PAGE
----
When a journalist asked Ukraine’s Foreign Minister, Dmytro Kuleba, to name a “red line” which would make him resign, he said that it would be the abandonment of Ukraine’s pro-Western course. The words of Minister Kuleba very tellingly describe the essence and drivers of efforts and reforms in Ukraine.
In April 2019, Volodymyr Zelensky was elected president of Ukraine, replacing Petro Poroshenko. But just before Zelensky’s election, Poroshenko managed to push for constitutional amendments that now include aspirations to join the EU and NATO. Although the amendment of the constitution has rather symbolic implications, it was a sign of the unity of the political class with regard to Euro-Atlantic integration. It was also a test for Zelensky’s presidency, amid growing concerns before he assumed the mandate, that the new president would not be firmly committed to Ukraine’s Euro-Atlantic stance.
After one year of his presidency, Zelensky has actually proven his attachment to Euro-Atlantic aspirations and relations with the West. However, Zelensky’s approach to relations with the West, and the EU and NATO in particular, have demonstrated a different approach from that of his predecessor.
Above all, the question of the Russia-backed conflict in Donbass became central to Zelensky’s policy, inadvertently making relations with the EU and NATO a secondary priority. This reflected very much on the perception of Zelensky’s foreign policy agenda. Probably for the first time since the Euromaidan protests, also known as the “Revolution of Dignity”, admission to the EU is not perceived as “cool” in the presidential office, government and the parliament, but rather as a mechanical process. Zelensky’s new approach to internalizing the EU and making it less of a political dictum does not necessarily mean that EU integration was sidelined. On the contrary, Zelensky’s presidency had a very good start by pushing for a series of laws and reforms which were not prioritized by the previous administration. In a matter of weeks, the new parliament showed good results at high speed, a process which was coined as “turbo-mode” and covered especially the business environment and public finance. For instance, an investment incentive law was adopted that aimed to improve the investment environment and boost foreign investments in Ukraine. Despite the turbo-mode, Zelensky’s progress was not linear, especially when it came to implementation of the Association Agreement – the key framework document forming the agenda between the EU and Ukraine. In 2019, only 37% of planned actions were implemented, compared to 52% in 2018. Institutionally, Verkhovna Rada had the lowest level of implementation of the Association Agreement, reaching only 12%. This weak performance is explained by the 2019 electoral year, which was not only paralyzed by presidential elections, but also by the elections of parliament following its dissolution once Zelensky assumed office, and the high volatility of various decision makers’ positions.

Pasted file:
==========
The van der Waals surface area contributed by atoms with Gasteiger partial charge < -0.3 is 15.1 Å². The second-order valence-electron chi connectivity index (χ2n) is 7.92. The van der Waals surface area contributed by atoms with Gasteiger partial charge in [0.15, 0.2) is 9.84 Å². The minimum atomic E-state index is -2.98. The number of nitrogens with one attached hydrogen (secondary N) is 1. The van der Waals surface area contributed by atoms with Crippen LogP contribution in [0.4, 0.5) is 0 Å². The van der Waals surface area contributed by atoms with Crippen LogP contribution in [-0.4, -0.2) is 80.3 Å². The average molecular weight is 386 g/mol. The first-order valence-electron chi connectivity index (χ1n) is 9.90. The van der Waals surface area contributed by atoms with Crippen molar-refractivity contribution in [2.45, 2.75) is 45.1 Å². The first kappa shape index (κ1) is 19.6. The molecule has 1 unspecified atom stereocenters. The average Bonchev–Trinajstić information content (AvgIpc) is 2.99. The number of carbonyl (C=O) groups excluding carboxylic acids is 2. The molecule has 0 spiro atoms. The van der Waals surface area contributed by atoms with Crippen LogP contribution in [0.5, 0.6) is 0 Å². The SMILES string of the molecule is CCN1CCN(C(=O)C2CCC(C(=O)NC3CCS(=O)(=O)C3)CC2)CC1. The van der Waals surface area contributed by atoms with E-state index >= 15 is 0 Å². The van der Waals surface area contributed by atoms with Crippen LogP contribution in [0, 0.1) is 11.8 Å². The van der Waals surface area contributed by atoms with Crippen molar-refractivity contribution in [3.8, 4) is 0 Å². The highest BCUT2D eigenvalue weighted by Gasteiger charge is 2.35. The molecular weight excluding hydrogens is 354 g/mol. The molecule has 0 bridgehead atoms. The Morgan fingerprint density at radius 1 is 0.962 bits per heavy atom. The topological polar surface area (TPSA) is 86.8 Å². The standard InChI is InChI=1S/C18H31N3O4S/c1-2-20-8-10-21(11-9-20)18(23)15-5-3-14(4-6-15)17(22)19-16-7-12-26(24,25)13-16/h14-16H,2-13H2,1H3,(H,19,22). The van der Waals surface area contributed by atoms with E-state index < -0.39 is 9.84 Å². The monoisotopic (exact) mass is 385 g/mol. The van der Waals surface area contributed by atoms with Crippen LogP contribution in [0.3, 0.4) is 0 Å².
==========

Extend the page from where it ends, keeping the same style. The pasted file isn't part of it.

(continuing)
The fact that the EU is almost absent from the speeches of high-level officials, except line ministers, is the new norm which characterizes Zelensky’s strategy: to manage expectations regarding the EU and potential membership and not pretend that Ukraine is embarking on processes that are in fact not available for Kiev – i.e. membership. For Zelensky, it is important not to permit any roll-back on what has been already achieved. On top of that, he is looking for practical achievements, such as the signing of the “industrial visa-free” (ACAA) agreement, revision of the Association Agreement and the inclusion of Ukraine in the EU’s announced Green Deal. President Zelensky also focused on cultivating bilateral relations with EU member states (Germany, France and Italy) rather than with the EU and its institutions, showing his belief that much could be pushed forward with the support of powerful EU member states.
As for NATO, like relations with the EU, Ukraine currently looks for practical results and has dropped the active narrative on membership. Zelensky showed commitment to NATO and one could mention that he seems to be more attached to NATO now than before elections. He proved this by appointing Vadym Prystaiko, a pro-NATO diplomat, as foreign minister and since March as deputy prime minister in charge of European and Euro-Atlantic integration. For now, Ukraine wants to compensate for the lack of progress regarding membership with its inclusion in the NATO Enhanced Opportunity Program, which is widely supported within NATO, including by the US; however, some important NATO members are still hesitant in order not to irritate Russia. Second, Kiev wants to fully renew the work of the Ukraine-NATO Commission that was blocked by Budapest following disagreements with Kiev over the education law. Third, Kiev wants to modernize the comprehensive package of assistance to Ukraine. Finally, Ukraine intends to implement NATO standards by 2024, which is a very ambitious, although not impossible, task.
To a great extent, the first year of Zelensky’s presidency was marked by inertia in relations with the West, particularly with the EU and NATO. However, Zelensky enters his second year on his own terms. Above all by further prioritizing the settlement in Donbass, by lowering expectations regarding EU membership and by promoting bilateralism with EU countries over EU multilateralism.